New Zealand Tablet, 6 February 1891
When O'Connell was at school at Louvain, which was for a very brief period only, sent thither with a view to the priesthood by one uncle, old "Hunting Cap," at the request of another, General Count O'Connell, he had as master a rather remarkable fellow-countryman named Francis O'Hearn. A paper by M. Edward van Ryan giving an account of this Irish exile was read some little time since at a meeting of the Royal Flemish Academy, and was afterwards published as a pamphlet. O'Hearn was born at Lismore in the year 1763. Being destined for the Church, he was sent to the Irish College at Louvain, where his talents were speedily recognised. When his seminary course was finished he did not return to Ireland, but remained in Louvain, and having acquired a solid reputation for learning, rose rapidly to positions of importance in the town of his adoption. Already, previous to his ordination, he bad held a professorship ; at the age of 23 he was made a member of the Council of the Faculty of Arts of the University ; he was subsequently appointed to a chair in that famous seat of learning, was nominated Canon of the Cathedral of Bruges, and became Rector of the Irish College of Louvain. To his theological attainments — for which his appointment to the positions just named sufficiently speaks — he added excellence in many other subjects, but more especially in the study of languages. He knew thoroughly — in addition, of course, to the classical languages and his own native Irish and English—French, Italian, Spanish, German, and Flemish. It is owing to his proficiency in the last named that he has merited the posthumous honour of being lately held up for praise before a learned body of Flemings. The University of Louvain was, in accordance with the old prevailing custom, divided into nations, and when O'Hearn entered he attached himself to the Flemish nation, of which he was subsequently appointed Dean by his admiring colleagues. He not only learned Flemish thoroughly, carefully studying the best models, but also made strenuous efforts to bring the language, then much neglected, into greater favour with the Flemings themselves. Nor was he satisfied with confining himself to prose—he became a Flemish poet as well, and many specimens of his verse are given, with evident appreciation, by M. van Evan.

Of one of his pieces, "Koddig gedicht," he appears to have had the faculty of composing both grave and gay — the learned Bollandist, Father de Buck, remarked that few Flemings of that day could produce so good a poem. As a man Dr. O'Hearn was most amiable, and among his pupils he enjoyed great popularity. He had a strong passion for travelling, which mated well with, or perhaps grew out of, his love of his study of languages, and when vacation time would come round, he would set off on distant journeys, always made on foot, knapsack on back. At one time, says his panegyrist, he was to be found in Rome or Madrid, at another on the banks of the Rhine, or again by the shores of the Bosphorus, studying the Koran. "Slight luck or grace attends your boaters down the Bosphorus," says a modern Irish poet, Clarence Mangan. Dr. O'Hearn must have made himself in some way very obnoxious in Turkey, for we hear that he was suspected of stirring up a rebellion against the Sultan. To evade arrest he took flight to Russia, and, after some wandering, found himself in Siberia — as a bona fide traveller, let me add, bearing in mind the horrors which the mention of that country's name is wont to conjure up. He finally made his way home to Belgium via Norway.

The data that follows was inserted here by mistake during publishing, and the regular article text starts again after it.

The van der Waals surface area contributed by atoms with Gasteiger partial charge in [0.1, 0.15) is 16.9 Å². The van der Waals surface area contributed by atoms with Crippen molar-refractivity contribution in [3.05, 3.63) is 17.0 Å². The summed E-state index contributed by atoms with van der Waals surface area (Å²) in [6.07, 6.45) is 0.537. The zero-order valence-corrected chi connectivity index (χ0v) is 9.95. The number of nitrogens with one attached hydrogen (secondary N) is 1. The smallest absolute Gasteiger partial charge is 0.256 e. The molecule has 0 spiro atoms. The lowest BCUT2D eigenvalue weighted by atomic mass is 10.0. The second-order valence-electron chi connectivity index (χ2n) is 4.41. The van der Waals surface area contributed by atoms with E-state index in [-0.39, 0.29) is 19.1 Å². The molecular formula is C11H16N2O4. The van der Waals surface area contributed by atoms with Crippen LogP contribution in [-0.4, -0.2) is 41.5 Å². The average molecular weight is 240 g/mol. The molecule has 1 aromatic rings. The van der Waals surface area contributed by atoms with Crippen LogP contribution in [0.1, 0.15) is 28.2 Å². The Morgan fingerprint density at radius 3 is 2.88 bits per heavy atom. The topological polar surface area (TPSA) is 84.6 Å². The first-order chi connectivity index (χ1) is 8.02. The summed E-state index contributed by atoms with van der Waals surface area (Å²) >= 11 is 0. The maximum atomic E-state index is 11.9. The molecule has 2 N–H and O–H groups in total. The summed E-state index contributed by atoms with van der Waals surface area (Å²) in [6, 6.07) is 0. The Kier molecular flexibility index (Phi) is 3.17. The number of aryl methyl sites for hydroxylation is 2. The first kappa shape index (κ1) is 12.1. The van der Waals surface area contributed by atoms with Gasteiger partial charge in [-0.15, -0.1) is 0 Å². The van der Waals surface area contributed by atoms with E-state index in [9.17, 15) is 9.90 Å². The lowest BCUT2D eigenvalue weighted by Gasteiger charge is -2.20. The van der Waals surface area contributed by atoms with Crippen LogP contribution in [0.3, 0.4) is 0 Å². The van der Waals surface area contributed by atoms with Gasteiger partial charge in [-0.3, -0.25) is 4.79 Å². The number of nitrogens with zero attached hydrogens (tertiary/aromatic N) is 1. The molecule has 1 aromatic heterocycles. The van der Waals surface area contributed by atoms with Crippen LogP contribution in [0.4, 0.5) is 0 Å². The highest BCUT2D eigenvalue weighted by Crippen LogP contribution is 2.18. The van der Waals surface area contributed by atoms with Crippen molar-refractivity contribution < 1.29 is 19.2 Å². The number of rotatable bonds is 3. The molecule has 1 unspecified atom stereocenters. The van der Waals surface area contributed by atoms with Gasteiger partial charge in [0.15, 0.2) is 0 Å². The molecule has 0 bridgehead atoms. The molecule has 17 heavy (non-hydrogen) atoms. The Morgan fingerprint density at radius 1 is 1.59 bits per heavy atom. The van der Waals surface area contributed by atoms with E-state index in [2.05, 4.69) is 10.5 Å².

When the Revolution broke out in Joseph II's Belgian provinces, Dr. O'Hearn took sides with the popular leader, Van Vonck, but, finding him too advanced in his views, he allied himself with the moderate but equally popular patriot, Vander Noot. It was part of the latter's policy to enlist the sympathies of the English, German, and Dutch Courts on the side of the Belgians, and when the Brabant manifesto was published by the popular leaders, special commissioners were despatched with it to these three Powers. It was the Irishman, Dr. O'Hearn, that was sent as envoy to the Hague. He was also entrusted with other business of importance by Vander Noot, whose intimate friendship he enjoyed, and whose counsels he had a share in guiding. When the French became masters of Belgium, O'Hearn saw, with sorrow, his college turned into a powder magazine, and he, its Rector, was forced to become an exile in Germany. Shortly after this change in his fortunes he returned to Ireland, and was parish priest of St. Thomas's, in Waterford, in which city he ended his life in 1801 — the year after that in which the joy bells rang for the passing of the Union.—Exchange.

Submitted by dja
Chicago Daily News, 10 February 1891
O'Hern, John, native of Ballybunion, Co. Kerry, aged 70 yrs. Funeral from resid., of Mrs. Hynes, 253 S. Jefferson st. to St. Patrick's Church to Calvary.
Submitted by dja

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